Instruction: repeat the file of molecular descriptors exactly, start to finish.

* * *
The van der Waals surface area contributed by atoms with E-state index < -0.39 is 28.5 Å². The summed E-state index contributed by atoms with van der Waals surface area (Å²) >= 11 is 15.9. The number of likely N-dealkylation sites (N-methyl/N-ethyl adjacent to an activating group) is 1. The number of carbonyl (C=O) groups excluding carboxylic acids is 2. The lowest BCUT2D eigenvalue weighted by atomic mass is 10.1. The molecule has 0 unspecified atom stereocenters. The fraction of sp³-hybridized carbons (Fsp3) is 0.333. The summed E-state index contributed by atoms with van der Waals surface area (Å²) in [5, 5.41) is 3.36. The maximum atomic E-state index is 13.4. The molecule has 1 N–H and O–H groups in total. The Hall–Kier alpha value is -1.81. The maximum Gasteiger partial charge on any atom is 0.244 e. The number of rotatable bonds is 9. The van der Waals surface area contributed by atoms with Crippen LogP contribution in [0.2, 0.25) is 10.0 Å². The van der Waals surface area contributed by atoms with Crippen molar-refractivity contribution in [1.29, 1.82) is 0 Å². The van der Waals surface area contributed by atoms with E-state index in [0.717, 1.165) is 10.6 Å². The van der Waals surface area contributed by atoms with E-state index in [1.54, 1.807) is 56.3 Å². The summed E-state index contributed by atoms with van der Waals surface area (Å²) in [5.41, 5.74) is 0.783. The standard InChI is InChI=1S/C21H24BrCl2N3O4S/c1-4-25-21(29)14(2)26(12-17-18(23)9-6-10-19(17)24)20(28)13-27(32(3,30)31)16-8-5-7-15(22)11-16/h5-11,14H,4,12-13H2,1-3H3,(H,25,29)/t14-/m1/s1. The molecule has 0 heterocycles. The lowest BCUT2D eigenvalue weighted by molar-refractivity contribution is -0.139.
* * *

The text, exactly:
The van der Waals surface area contributed by atoms with E-state index < -0.39 is 28.5 Å². The summed E-state index contributed by atoms with van der Waals surface area (Å²) >= 11 is 15.9. The number of likely N-dealkylation sites (N-methyl/N-ethyl adjacent to an activating group) is 1. The number of carbonyl (C=O) groups excluding carboxylic acids is 2. The lowest BCUT2D eigenvalue weighted by atomic mass is 10.1. The molecule has 0 unspecified atom stereocenters. The fraction of sp³-hybridized carbons (Fsp3) is 0.333. The summed E-state index contributed by atoms with van der Waals surface area (Å²) in [5, 5.41) is 3.36. The maximum atomic E-state index is 13.4. The molecule has 1 N–H and O–H groups in total. The Hall–Kier alpha value is -1.81. The maximum Gasteiger partial charge on any atom is 0.244 e. The number of rotatable bonds is 9. The van der Waals surface area contributed by atoms with Crippen LogP contribution in [0.2, 0.25) is 10.0 Å². The van der Waals surface area contributed by atoms with Crippen molar-refractivity contribution in [1.29, 1.82) is 0 Å². The van der Waals surface area contributed by atoms with E-state index in [0.717, 1.165) is 10.6 Å². The van der Waals surface area contributed by atoms with E-state index in [1.54, 1.807) is 56.3 Å². The summed E-state index contributed by atoms with van der Waals surface area (Å²) in [5.41, 5.74) is 0.783. The standard InChI is InChI=1S/C21H24BrCl2N3O4S/c1-4-25-21(29)14(2)26(12-17-18(23)9-6-10-19(17)24)20(28)13-27(32(3,30)31)16-8-5-7-15(22)11-16/h5-11,14H,4,12-13H2,1-3H3,(H,25,29)/t14-/m1/s1. The molecule has 0 heterocycles. The lowest BCUT2D eigenvalue weighted by molar-refractivity contribution is -0.139.